Bulge or Bubble in Tire’s Sidewall: What to Do About It?

bubble in tire

“When the inner layer of the tire gets damaged, air can seep between the tire’s layers, causing a bubble or bulge to form.”

Above is the basic definition of how tire bulges or bubbles came to be, and as vehicle owners, this seemingly small anomaly could signify a larger problem, potentially jeopardizing the safety of your vehicle, and even you.

If you’re currently experiencing this issue, or are simply curious about what tire bulges or bubbles are, then you’re in the right place.

In this guide, we’re going to explain what tire bubbles are, their causes, how to deal with them, and how to prevent them from happening again.

Let’s get right to it.

Is It Safe to Drive with a Bulge or Bubble in Your Tire?

a driver that's thinking

No. Driving with a bulge or bubble in your tire is very unsafe. This defect can weaken the tire’s structure, increasing the risk of a sudden blowout, especially at high speeds. 

The National Highway Traffic Safety Administration (NHTSA) has identified tire failure as a causative factor in approximately 11,000 crashes each year

That’s an alarming 30 accidents per day in the U.S. caused by issues like tire bubbles.

Not only does this jeopardize your safety, but it also risks the safety of your passengers and other drivers sharing the road with you.

What Causes a Bubble or Bulge in Your Tire’s Sidewall?

a worried driver

Tire bulges and bubbles are alarming signs of damage, and understanding their causes can help you prevent them and ensure your safety on the road. 

Let’s explore some of the primary causes of these unsightly and dangerous tire issues.

Impact Damage and Harsh Road Conditions

One of the most common reasons for tire sidewall bulges is the impact damage caused by:


a pothole with a small puddle

Striking a deep pothole can compress the tire against the rim, leading to internal damage.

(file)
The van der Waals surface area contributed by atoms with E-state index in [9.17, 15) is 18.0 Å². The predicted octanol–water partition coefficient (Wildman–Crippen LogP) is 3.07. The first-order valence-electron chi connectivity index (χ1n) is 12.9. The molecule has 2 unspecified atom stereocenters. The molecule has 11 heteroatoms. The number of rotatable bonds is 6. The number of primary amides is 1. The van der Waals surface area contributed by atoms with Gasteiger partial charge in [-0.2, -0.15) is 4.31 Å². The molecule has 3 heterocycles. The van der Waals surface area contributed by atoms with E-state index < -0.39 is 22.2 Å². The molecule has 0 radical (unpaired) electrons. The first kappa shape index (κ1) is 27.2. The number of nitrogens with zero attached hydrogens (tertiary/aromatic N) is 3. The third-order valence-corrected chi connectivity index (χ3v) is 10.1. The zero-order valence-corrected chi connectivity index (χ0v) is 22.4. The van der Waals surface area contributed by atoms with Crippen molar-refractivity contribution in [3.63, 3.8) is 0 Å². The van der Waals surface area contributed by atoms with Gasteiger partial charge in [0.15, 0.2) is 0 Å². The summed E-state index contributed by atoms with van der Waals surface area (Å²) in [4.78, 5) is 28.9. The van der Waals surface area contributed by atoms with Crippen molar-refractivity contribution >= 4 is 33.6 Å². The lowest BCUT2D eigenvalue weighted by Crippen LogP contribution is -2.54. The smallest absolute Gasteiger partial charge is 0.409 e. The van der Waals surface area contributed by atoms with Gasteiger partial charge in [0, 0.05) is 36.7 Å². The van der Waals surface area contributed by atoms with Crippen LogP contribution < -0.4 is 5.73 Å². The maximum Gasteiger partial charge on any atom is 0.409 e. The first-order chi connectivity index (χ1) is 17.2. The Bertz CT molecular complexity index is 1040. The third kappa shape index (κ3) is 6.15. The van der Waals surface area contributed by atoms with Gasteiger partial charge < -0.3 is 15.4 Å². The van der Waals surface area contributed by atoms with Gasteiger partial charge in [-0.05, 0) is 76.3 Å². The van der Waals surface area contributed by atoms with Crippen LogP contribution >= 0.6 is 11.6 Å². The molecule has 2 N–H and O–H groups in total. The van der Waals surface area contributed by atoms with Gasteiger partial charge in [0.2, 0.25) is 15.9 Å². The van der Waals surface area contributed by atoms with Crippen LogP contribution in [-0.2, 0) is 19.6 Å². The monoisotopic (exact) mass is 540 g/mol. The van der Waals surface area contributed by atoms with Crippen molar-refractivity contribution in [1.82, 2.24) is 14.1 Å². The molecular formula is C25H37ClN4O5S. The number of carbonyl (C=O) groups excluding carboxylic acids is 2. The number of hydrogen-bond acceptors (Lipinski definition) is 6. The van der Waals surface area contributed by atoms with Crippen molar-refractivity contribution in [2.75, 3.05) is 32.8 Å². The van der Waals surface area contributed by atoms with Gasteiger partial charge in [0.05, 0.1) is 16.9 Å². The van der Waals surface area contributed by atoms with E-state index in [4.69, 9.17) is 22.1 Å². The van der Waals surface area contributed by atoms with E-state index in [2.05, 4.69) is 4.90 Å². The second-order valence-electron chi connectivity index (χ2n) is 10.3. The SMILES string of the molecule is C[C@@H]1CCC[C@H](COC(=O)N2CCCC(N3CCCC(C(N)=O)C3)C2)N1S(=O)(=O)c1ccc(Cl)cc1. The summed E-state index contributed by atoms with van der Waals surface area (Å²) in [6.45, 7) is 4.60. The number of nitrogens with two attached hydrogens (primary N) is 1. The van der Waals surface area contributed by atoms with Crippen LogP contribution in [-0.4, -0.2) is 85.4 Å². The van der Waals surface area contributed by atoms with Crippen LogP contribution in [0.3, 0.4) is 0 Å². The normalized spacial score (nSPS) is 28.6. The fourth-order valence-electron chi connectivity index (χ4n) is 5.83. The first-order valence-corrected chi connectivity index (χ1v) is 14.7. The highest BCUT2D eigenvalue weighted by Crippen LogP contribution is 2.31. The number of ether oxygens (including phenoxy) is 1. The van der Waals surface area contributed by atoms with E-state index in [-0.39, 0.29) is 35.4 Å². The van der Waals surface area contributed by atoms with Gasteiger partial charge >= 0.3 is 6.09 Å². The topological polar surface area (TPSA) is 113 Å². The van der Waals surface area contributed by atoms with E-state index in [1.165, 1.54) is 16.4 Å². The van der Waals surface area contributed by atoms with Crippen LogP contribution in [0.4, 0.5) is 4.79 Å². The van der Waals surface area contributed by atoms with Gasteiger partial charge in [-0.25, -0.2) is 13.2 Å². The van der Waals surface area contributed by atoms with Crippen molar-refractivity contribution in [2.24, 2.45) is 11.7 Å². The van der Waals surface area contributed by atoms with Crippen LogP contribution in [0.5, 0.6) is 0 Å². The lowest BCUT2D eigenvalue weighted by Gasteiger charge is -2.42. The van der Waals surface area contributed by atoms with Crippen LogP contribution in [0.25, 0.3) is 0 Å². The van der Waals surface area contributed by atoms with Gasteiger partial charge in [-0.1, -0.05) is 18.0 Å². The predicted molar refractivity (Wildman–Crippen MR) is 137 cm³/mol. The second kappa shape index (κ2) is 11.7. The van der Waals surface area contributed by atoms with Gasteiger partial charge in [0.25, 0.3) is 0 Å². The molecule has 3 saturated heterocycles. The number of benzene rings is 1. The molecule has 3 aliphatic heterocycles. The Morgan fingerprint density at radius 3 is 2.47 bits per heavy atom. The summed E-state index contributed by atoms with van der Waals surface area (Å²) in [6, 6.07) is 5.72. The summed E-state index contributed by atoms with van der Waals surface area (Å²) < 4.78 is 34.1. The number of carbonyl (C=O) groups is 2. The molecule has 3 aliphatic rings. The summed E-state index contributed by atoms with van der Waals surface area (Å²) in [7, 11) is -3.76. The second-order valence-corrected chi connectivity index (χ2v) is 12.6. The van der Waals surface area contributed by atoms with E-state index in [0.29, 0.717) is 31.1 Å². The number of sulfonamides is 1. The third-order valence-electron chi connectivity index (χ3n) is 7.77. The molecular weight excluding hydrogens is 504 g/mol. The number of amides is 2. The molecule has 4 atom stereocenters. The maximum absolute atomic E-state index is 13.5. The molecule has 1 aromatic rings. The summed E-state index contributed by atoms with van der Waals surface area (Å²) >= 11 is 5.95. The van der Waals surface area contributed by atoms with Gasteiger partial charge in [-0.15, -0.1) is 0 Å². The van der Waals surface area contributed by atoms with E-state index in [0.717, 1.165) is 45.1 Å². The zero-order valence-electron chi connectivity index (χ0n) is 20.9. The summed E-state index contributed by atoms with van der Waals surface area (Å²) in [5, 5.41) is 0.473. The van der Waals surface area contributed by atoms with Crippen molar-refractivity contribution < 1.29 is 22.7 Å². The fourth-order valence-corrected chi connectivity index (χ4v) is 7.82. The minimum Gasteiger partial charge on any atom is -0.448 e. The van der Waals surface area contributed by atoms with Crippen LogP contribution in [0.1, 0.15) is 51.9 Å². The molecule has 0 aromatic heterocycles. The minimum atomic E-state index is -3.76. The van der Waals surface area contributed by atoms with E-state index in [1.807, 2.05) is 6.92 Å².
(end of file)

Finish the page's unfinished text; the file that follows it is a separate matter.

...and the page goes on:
a rolled curb

Frequently running up onto curbs when parking or hitting them at an angle can cause sidewall damage.

Rough Roads and Debris

a very rough road

Uneven road surfaces and debris like rocks, nails, or other sharp objects can be detrimental to tires.

Speed Bumps and Railroad Crossings

Driving too fast over these can exert undue pressure on the tires, causing them to bulge.

Manufacturing Defects

a set of unfinished tires within a tire manufacturing site

While the modern tire manufacturing process is rigorous and well-refined, occasional flaws can compromise tire integrity. 

Issues might arise if the adhesive bonding the multiple tire layers doesn’t hold up, leading to gaps and subsequent bubbles. 

Also, if substandard or insufficient materials are used during the manufacturing process, it can render the tire more vulnerable to external impacts, resulting in bulging.

Improper Tire Pressure

Tire pressure plays a pivotal role in tire longevity and safety. Under-inflated tires tend to flex more, making them more susceptible to damage, causing sidewall protrusions. 

Conversely, over-inflating tires can place undue stress on the tire structure, increasing the risk of bubbles forming.

Extreme Weather Conditions

a closeup of a tire in a cold environment

The health and integrity of tires can be influenced by various climatic conditions. For instance, in extremely cold environments, tire rubber can become more rigid. 

This rigidity can heighten the risk of bulges forming when the tire encounters an unexpected impact.

Driving on a Damaged Tire

Driving on an already compromised tire can exacerbate existing problems. Even traveling a short distance on a flat or damaged tire can lead to more extensive sidewall harm.

Age of the Tire

As tires age, the materials they’re made from can degrade. Older tires, even if they haven’t reached their tread wear limit, may be more susceptible to damage from impacts due to the natural degradation of materials over time.

Incorrect Tire Installation

A person changing their tire on the road after hitting a curb.

If a tire isn’t mounted or installed correctly, vulnerabilities can arise. For instance, if the tire bead isn’t seated correctly during installation, it can create a weakened area prone to bulging.

These are the most common causes of tire bulges or bubbles. Now, the next step is to understand what to do about them. 

We’ll discuss that in the following section.

Can a Tire Bulge or Bubble Be Fixed?

No. A tire bulge or bubble signifies structural damage to the tire’s internal components, rendering it beyond repair. 

Driving on a tire with such damage poses significant risks, including the potential for a sudden blowout. 

What Can I Do Then?

Replace the Tire Immediately

a mechanic changing a tire

The most advisable action is to replace the damaged tire at the earliest opportunity. Even if the bubble or bulge seems minor, the tire’s structural integrity is at risk, making it susceptible to unexpected failure.

Avoid Driving

If you notice a bubble while driving, try to limit further travel. If you have a spare tire, consider replacing the damaged one. If changing the tire isn’t an option or you lack the necessary skills, consider seeking roadside assistance or a towing service.

Consult Professionals